Taking the lead instead of taking a facilitating role

When we founded Effective Giving in the spring of 2016, we adopted an initial strategy of focussing on what Robert and I would be going to “do”. Gathering and sharing knowledge, establishing educational programmes, etc.

Image credit: Sidney Harris

Image credit: Sidney Harris

However, one of Effective Giving’s core values is that we recognise that we don’t know all the answers. To keep learning, we need to be open and alert to new insights and knowledge. Luckily, this value encouraged us to draft a number of ‘theories of change’ together with a large number of experienced people. Especially Robert spent a lot of time making Skype calls with professionals from all over the world, and of course documented everything very neatly.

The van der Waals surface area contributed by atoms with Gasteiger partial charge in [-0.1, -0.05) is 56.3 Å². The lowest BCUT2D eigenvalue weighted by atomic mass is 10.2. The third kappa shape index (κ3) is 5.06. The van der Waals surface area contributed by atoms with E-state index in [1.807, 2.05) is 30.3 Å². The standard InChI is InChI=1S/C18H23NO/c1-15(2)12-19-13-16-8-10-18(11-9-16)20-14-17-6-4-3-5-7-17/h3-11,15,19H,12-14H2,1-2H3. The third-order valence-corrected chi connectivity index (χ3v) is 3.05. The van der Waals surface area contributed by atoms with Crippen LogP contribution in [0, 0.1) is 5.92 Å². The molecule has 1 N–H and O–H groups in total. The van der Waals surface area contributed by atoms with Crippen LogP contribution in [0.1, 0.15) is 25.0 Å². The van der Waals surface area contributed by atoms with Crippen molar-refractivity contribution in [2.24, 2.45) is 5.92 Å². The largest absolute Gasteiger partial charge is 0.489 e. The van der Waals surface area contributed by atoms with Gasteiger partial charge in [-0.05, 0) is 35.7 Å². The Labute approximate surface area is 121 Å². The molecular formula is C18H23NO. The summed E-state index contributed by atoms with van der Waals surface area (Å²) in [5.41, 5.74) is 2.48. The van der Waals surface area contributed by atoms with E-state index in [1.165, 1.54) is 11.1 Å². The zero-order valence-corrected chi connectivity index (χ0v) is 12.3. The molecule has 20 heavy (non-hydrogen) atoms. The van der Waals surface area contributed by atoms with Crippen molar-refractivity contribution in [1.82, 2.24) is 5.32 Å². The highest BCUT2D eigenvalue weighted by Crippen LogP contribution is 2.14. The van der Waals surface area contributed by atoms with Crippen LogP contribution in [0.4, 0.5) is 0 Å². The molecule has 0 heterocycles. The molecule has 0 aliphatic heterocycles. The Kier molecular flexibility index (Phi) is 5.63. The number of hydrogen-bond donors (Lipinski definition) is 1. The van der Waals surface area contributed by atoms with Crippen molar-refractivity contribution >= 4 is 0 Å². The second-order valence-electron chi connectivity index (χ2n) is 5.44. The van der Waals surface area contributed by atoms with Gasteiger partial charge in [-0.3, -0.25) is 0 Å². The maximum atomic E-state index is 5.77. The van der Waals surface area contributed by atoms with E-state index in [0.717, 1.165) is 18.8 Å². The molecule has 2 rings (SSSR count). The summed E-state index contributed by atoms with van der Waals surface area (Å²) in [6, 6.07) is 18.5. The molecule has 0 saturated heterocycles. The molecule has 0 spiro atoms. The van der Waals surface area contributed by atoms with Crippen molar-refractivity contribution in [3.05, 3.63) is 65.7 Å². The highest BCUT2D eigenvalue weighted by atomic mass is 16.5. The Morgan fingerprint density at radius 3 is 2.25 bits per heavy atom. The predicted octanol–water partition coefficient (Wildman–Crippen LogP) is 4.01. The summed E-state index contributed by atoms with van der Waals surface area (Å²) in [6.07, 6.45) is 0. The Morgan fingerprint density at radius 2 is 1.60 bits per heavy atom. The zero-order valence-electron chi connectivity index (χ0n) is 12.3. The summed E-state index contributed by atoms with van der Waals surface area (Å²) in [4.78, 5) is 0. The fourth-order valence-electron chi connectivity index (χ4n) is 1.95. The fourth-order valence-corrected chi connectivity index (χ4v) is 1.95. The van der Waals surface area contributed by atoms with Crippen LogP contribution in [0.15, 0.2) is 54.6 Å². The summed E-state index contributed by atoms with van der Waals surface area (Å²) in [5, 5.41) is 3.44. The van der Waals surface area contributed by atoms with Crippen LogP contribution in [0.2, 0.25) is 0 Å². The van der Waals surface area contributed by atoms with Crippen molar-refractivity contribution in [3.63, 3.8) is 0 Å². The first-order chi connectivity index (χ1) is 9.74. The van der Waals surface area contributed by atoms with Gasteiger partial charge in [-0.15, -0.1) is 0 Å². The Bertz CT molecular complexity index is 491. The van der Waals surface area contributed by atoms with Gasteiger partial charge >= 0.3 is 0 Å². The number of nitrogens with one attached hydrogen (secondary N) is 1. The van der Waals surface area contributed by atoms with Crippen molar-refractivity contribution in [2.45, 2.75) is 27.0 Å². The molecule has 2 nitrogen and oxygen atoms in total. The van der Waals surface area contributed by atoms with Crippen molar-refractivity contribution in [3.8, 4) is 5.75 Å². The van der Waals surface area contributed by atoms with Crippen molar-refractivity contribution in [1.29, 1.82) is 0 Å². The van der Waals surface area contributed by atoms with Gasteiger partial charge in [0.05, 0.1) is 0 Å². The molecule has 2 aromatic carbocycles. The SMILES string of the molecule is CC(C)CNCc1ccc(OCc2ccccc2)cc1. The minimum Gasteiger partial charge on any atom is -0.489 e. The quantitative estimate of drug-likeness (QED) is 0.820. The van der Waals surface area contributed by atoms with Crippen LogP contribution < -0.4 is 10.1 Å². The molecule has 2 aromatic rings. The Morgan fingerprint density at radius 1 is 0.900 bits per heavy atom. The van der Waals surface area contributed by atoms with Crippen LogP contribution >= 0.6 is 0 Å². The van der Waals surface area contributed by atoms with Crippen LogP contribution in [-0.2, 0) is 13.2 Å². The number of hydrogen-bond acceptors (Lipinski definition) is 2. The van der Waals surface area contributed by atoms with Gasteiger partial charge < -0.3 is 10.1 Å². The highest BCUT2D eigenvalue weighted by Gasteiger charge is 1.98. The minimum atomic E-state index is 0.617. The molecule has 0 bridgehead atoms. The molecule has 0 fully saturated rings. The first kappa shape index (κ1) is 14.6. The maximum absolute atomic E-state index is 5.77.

These sessions led to a large amount of adjustments. We were still in a mode in which Effective Giving played the leading role in the picture we were foreseeing. It were sessions with a number of brave philanthropists who made us adjust our course – people like Frank van Beuningen from PYMWYMIC made us come to realize that Effective Giving could add a lot more value as a community of philanthropists and foundations instead of operating more like a ‘philanthropic advisory’.

Of course starting a ‘community’ sounds vague. One way in which we tried to operate as a community is illustrated by the way we set up the Mini Masters programme. Instead of polishing a perfect program, we hosted a trial run with a group of 15 brave pioneers. After every session we collected feedback and adjusted the content of the next session(s). In this way, these pioneers helped us shape the content of the programme tailored to their views and needs.